The Hidden Meanings of Tattoos

The real stories behind popular body-art symbols.

The Jerusalem Cross and the Dragon: A Royal Fad

England's King Edward VII started the royal tattoo craze in 1862. During a trip to the Holy Land, the then-Prince of Wales had a Jerusalem Cross inked on his arm. His son, the future King George V, followed in his father's footsteps and got a dragon tattoo while visiting Japan. Then, on his way back to England, the prince stopped by the same Holy Land tattoo parlor his father had visited and got a Jerusalem Cross of his own. Other royal families soon followed the trend. During the Victorian era, the Grand Duke Alexis of Russia, Prince and Princess Waldemar of Denmark, King Oscar II of Sweden, and Queen Olga of Greece all went under the needle.

The Anchor: A Sailor's ID Card

Nothing says "ahoy!" quite like an anchor tattoo. Popeye has one on each arm, and Sir Winston Churchill sported one on his right bicep. The tried-and-true symbol conveys the bearer's love for the sea. But in the late 18th century, the tattoo also served a practical purpose. During that time, almost all sailors received a "sailor protection certificate," which carefully documented the tattoos on their bodies. If a sailor went overboard, the tattoos were a lingering proof of his identity, should the body be recovered. Today, most military navies still catalog their sailor's body art for the same reason. (Image credit: Flickr user K Sandberg)

The Teardrop: A Prisoner's Tale

An entire genre of tattoos can be found behind penitentiary walls, and one of the most famous is the teardrop. Until the 1990s, the tattoo typically meant that the inmate had killed someone. But in recent years, the significance of the teardrop has softened. Prisoners get the tattoo to commemorate someone who had died while they were locked away, or simply to represent the time they've served behind bars. The design has also ventured outside the prison population in the past few years, although not all that far; you can see teardrops on the faces of rapper Lil' Wayne and singer Amy Winehouse. (Image credit: Flickr user Photog*Phillip)

Asian Characters: Lost in Translation

If you're going to get Chinese or Japanese characters permanently inked into your skin, consult someone who reads the language. Basketball player Marquis Daniels of the Boston Celtics thought he'd gotten his initials on his arm, but instead he got a tattoo that reads "healthy woman roof." And when singer Britney Spears got a tattoo of the Chinese word for "mysterious," it turned out to mean "strange."

So why is it so many tattoos get lost in translation? Flash sheets -the patterns used by most tattoo artists- are rarely fact-checked. Instead, they're passed around informally from one professional to the next. Legendary tattoo artist Lyle Tuttle, who started inking people in 1949, was known for a more cautious approach: He refused to tattoo foreign characters at all. If he didn't understand it, he wouldn't tattoo it. (Image credit: Flickr user Bobby Edwards)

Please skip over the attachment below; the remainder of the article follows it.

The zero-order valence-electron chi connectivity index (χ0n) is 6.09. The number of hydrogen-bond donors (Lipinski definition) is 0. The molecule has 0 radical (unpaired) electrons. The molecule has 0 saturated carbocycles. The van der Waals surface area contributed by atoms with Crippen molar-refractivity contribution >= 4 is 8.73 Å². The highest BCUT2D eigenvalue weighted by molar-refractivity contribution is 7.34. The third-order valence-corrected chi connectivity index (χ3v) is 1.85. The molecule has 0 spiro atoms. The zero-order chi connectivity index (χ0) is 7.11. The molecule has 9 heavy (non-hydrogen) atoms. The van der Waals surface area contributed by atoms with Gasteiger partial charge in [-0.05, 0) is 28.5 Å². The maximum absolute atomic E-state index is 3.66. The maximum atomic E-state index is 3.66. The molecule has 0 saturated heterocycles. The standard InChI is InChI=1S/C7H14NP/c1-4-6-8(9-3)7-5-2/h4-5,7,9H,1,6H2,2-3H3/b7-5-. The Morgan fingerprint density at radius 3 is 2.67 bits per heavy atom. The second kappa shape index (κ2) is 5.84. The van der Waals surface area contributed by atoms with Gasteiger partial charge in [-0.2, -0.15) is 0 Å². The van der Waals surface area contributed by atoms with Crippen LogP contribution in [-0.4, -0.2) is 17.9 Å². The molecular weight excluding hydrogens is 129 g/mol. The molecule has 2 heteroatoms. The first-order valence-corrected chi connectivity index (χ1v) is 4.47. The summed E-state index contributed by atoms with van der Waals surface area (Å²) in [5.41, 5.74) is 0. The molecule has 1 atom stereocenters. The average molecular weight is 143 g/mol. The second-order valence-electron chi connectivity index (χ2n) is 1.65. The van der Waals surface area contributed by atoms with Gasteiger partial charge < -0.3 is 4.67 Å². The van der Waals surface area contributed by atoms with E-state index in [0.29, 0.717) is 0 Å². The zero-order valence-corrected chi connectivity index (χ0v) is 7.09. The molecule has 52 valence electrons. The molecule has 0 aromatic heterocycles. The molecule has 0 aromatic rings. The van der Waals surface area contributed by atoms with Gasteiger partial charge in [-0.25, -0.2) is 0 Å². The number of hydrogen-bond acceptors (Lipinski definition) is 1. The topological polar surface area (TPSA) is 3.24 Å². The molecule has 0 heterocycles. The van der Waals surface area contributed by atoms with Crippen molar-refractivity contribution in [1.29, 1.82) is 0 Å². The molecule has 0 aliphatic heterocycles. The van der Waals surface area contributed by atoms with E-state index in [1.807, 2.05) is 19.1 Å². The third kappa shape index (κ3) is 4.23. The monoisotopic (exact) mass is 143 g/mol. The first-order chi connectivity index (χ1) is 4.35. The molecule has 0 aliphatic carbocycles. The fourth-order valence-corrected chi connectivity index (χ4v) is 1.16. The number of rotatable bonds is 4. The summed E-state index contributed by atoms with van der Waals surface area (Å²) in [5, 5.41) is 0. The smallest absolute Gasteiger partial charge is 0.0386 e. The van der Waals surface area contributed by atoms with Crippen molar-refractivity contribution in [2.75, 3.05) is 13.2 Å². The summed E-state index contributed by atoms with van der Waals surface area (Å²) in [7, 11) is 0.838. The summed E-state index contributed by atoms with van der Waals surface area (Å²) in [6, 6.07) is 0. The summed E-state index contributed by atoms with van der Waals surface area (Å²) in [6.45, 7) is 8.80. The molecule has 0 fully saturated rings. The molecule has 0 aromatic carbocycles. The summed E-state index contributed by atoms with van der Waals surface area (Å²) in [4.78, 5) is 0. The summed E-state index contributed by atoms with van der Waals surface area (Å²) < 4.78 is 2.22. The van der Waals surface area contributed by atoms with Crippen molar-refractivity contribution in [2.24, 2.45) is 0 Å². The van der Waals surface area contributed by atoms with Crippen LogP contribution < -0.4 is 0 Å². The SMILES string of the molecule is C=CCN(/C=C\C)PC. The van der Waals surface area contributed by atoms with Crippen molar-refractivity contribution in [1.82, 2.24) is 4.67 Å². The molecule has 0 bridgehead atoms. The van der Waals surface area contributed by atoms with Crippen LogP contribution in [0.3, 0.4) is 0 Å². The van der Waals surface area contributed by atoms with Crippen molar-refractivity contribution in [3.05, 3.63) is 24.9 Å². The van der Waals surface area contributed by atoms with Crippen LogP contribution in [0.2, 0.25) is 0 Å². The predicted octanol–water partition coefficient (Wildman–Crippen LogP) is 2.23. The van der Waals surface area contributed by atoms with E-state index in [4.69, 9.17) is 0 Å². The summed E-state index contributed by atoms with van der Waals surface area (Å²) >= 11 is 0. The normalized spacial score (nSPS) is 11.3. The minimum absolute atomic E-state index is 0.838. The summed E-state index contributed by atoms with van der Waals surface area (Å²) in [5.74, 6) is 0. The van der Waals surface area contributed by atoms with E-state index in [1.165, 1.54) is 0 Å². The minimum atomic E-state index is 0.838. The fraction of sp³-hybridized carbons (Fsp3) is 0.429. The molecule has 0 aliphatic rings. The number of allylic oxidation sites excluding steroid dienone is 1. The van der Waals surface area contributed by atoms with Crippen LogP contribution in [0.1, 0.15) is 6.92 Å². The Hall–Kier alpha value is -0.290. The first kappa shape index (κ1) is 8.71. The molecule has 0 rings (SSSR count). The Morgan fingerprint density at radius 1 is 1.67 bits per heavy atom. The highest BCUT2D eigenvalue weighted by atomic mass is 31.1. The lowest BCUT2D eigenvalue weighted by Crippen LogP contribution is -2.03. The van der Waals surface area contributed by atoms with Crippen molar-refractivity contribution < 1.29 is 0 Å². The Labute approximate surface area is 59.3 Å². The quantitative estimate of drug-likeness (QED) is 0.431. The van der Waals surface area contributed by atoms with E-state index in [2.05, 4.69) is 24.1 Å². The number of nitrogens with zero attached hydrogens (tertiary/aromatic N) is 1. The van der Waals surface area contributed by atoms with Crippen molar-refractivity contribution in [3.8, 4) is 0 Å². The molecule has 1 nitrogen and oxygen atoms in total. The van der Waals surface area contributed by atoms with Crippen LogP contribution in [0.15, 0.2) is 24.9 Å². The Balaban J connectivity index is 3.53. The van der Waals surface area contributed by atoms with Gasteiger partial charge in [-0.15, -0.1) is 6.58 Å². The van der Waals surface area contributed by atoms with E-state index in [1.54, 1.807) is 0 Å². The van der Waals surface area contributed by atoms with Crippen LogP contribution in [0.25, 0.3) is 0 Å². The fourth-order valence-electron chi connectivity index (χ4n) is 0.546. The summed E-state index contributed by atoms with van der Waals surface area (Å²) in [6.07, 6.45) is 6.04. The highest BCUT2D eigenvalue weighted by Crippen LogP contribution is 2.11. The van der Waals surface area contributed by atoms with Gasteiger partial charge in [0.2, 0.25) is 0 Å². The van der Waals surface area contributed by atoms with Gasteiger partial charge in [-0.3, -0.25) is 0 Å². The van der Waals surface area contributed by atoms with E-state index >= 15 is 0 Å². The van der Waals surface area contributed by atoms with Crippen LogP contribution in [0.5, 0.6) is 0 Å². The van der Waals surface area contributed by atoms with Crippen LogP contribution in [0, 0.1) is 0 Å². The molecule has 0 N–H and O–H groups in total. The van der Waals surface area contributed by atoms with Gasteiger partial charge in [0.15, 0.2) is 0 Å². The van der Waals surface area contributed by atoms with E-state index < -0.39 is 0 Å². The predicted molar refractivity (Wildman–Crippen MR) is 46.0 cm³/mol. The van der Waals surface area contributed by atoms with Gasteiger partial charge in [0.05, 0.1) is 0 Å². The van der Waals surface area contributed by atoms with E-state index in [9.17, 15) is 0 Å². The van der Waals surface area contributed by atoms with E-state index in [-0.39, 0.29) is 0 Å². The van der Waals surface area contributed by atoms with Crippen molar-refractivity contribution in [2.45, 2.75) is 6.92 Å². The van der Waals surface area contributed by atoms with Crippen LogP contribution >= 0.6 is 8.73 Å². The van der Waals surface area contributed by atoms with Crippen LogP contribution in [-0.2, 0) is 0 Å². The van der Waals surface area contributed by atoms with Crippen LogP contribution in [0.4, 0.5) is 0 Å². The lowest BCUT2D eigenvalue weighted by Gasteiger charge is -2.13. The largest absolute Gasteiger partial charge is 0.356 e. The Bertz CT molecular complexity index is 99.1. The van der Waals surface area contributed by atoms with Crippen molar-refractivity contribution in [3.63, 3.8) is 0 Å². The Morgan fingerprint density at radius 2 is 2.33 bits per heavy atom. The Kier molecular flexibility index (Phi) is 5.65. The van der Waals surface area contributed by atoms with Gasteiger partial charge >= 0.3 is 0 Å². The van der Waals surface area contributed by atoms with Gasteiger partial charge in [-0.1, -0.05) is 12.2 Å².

Lambda: Gamer Pride

Recently, fans of Half-Life, a computer game series, have begun showing off new tattoos based on the series' logo -a stylized, lower-case lambda. In the game, the Greek letter symbolizes resistance, but in the wider tattoo community, it signifies something quite different: "I'm gay and proud." Back in the early 1970s, when the gay liberation movement was still growing in force, the homosexual community adopted the lambda as a symbol of pride.


The article by Clay Wirestone is reprinted from Scatterbrained section of the January-February 2011 issue of mental_floss magazine. Subscribe today to get it delivered to you!

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I've always wondered why scorpion tattoos are so popular. I guess I can kinda understand if that's your astrological sign, but they're still pretty freaking ugly.
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Community is probably the most apt word in the absence of a better one. The "internet community" is a community of people who use the Internet on a regular basis and identify themselves as being part of that group. The "latino community" is a group of people, not necessarily located physically in one place, but who identify with a larger group. Same for the "homosexual community".

scottdaris is being touchy.
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"...the homosexual community". Please, no more writing like that! Not on a blog like this. For example, if you say "latino community" you're talking about possibly a neighborhood in the Bronx. Gays and Lesbians are all over the world - not a freaking community! Would you say the "heterosexual community"? It's the 21st century, internet community. Oh wait, the internet is everywhere.
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